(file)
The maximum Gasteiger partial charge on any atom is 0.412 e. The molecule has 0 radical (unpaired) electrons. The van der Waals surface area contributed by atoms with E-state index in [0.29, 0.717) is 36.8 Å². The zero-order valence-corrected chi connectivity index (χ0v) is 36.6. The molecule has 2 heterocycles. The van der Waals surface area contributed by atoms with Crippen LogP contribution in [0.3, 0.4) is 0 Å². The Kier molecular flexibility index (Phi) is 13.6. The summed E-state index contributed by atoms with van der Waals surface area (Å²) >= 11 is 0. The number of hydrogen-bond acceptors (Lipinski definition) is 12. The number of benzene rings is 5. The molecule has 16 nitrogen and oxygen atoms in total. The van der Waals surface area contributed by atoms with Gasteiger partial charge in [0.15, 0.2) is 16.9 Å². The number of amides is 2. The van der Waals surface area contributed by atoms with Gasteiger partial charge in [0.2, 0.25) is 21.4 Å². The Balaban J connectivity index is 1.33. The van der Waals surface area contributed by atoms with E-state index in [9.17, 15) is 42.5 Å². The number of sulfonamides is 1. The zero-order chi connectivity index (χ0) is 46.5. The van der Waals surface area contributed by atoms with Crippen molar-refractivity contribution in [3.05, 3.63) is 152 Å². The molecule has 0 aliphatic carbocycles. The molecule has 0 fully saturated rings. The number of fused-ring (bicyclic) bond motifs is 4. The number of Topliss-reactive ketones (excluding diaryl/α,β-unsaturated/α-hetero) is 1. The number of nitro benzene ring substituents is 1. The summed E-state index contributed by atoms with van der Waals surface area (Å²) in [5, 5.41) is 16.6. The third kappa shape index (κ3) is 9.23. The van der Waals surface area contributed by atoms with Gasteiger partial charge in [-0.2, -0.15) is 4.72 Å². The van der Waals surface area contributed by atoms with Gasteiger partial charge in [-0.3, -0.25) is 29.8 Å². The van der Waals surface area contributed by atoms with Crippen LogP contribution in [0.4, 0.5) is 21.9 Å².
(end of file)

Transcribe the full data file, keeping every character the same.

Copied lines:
The maximum Gasteiger partial charge on any atom is 0.412 e. The molecule has 0 radical (unpaired) electrons. The van der Waals surface area contributed by atoms with E-state index in [0.29, 0.717) is 36.8 Å². The zero-order valence-corrected chi connectivity index (χ0v) is 36.6. The molecule has 2 heterocycles. The van der Waals surface area contributed by atoms with Crippen LogP contribution in [0.3, 0.4) is 0 Å². The Kier molecular flexibility index (Phi) is 13.6. The summed E-state index contributed by atoms with van der Waals surface area (Å²) >= 11 is 0. The number of hydrogen-bond acceptors (Lipinski definition) is 12. The number of benzene rings is 5. The molecule has 16 nitrogen and oxygen atoms in total. The van der Waals surface area contributed by atoms with Gasteiger partial charge in [0.15, 0.2) is 16.9 Å². The number of amides is 2. The van der Waals surface area contributed by atoms with Gasteiger partial charge in [0.2, 0.25) is 21.4 Å². The Balaban J connectivity index is 1.33. The van der Waals surface area contributed by atoms with E-state index in [9.17, 15) is 42.5 Å². The number of sulfonamides is 1. The zero-order chi connectivity index (χ0) is 46.5. The van der Waals surface area contributed by atoms with Crippen molar-refractivity contribution in [3.05, 3.63) is 152 Å². The molecule has 0 aliphatic carbocycles. The molecule has 0 fully saturated rings. The number of fused-ring (bicyclic) bond motifs is 4. The number of Topliss-reactive ketones (excluding diaryl/α,β-unsaturated/α-hetero) is 1. The number of nitro benzene ring substituents is 1. The summed E-state index contributed by atoms with van der Waals surface area (Å²) in [5, 5.41) is 16.6. The third kappa shape index (κ3) is 9.23. The van der Waals surface area contributed by atoms with Gasteiger partial charge in [-0.2, -0.15) is 4.72 Å². The van der Waals surface area contributed by atoms with Gasteiger partial charge in [-0.3, -0.25) is 29.8 Å². The van der Waals surface area contributed by atoms with Crippen LogP contribution in [0.4, 0.5) is 21.9 Å².